The Real Horror of Halloween? Hyper-sexualized costumes

3 mins read

As Halloween approaches, people are beginning their search for the perfect costume for their spooky night. There is an entire industry built on Halloween costumes, with no shortage of costumes available for purchase come October. Despite the near-endless choices, however, almost all the costumes look the same. Each woman’s costume, it seems, fits under the same criteria: ample skin and very little accuracy. This deviation shouldn’t really be an issue, as Halloween costumes are meant to be fun, not accurate. However, the ratio of ‘sexy’ costumes to ‘conservative’ ones is ridiculously high.

That’s not to say that sexualized costumes are bad, or that the women who wear them are doing wrong. The issue is that almost all of the commercial options are hyper-sexualized. When asked her opinion on the issue, sophomore Joanna Tasch stated, “I find it frustrating to look at the options available for women and see specifically the women’s market being overly convoluted with hyper-sexualized costumes.”

‘Cop’ costumes are sold in Halloween stores.

The industry is so flooded with these costumes, in fact, that you do not need to explicitly search for sexy costumes to find them on Google; if you search “woman’s Halloween costume,” the default is sexy.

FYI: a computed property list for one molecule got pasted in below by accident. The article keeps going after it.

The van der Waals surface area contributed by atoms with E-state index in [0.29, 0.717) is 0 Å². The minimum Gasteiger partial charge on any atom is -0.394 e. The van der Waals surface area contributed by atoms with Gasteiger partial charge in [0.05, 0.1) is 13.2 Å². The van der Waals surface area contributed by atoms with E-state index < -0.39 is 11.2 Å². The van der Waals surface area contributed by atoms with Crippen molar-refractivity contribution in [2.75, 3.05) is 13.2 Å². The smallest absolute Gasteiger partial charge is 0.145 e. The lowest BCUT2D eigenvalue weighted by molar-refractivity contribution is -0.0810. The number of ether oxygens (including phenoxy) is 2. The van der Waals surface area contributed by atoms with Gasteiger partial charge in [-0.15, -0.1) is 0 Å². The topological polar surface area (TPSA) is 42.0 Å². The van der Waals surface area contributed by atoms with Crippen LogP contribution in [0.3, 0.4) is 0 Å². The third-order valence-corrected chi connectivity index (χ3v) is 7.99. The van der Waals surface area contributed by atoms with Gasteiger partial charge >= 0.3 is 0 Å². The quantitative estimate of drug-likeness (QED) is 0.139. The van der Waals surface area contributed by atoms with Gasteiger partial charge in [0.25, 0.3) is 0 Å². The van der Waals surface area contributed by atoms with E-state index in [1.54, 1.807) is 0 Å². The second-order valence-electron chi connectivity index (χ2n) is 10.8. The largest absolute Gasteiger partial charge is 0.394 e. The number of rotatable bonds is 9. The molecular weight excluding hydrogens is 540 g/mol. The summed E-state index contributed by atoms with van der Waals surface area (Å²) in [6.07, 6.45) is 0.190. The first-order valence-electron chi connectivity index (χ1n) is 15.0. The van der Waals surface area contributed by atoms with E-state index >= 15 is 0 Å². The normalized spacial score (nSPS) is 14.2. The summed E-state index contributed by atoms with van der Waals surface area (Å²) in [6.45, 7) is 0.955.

As an experiment, we chose some of the most prevalent costumes modeled after modern professions to see how many were hyper-sexualized. In a Google image search of “women’s [profession] Halloween costumes,” we tallied the number of hyper-sexualized commercial costumes out of the first hundred relevant images. As seen below, the vast majority were hyper-sexualized.

Out of the four working professions searched, an average of 97 percent of the costumes were hyper-sexualized, and of the few that were not, the majority were ‘historic’ or ‘vintage.’ This highly disproportionate comparison between the number of ‘sexy’ costumes to those accurate — or at least somewhat accurate — to their profession is frankly terrifying.

Clothes worn to work are supposed to be functional, and in many of the above professions, keep their wearers safe. To create costumes, many companies alter the outfits so drastically they can no longer serve their intended purpose, and can only be used to display a woman’s body. By doing so, an entire industry perpetuates the idea that the purpose of women, like the costumes it creates, is not to work, but to be sexy.

Women’s ‘firefighter’ costumes are labeled “Flirty Firefighter” and “Where’s the Fire.”

This idea is something that women notice. Sophomore Abby Goudey stated, “Adding the label ‘sexy’ in front of the name ‘nurse’ or ‘waitress’ discredits these real occupations.” In reality, these jobs cannot be performed in the minuscule scraps of fabric and heels that make up many commercial costumes.

The sexualization of women has become so ingrained in our society that it is considered normal. Women have come to expect blatant sexualization because those who perpetuate it claim that ‘it doesn’t hurt anyone.’ Unfortunately, this is the mentality that future generations will follow. Said Tasch, “We are allowing girls to grow up believing that they should be objectified; they will think that this is a completely normal part of our society and that this is okay. They will grow up thinking that this is what it means to be a woman, and that needs to be stopped.”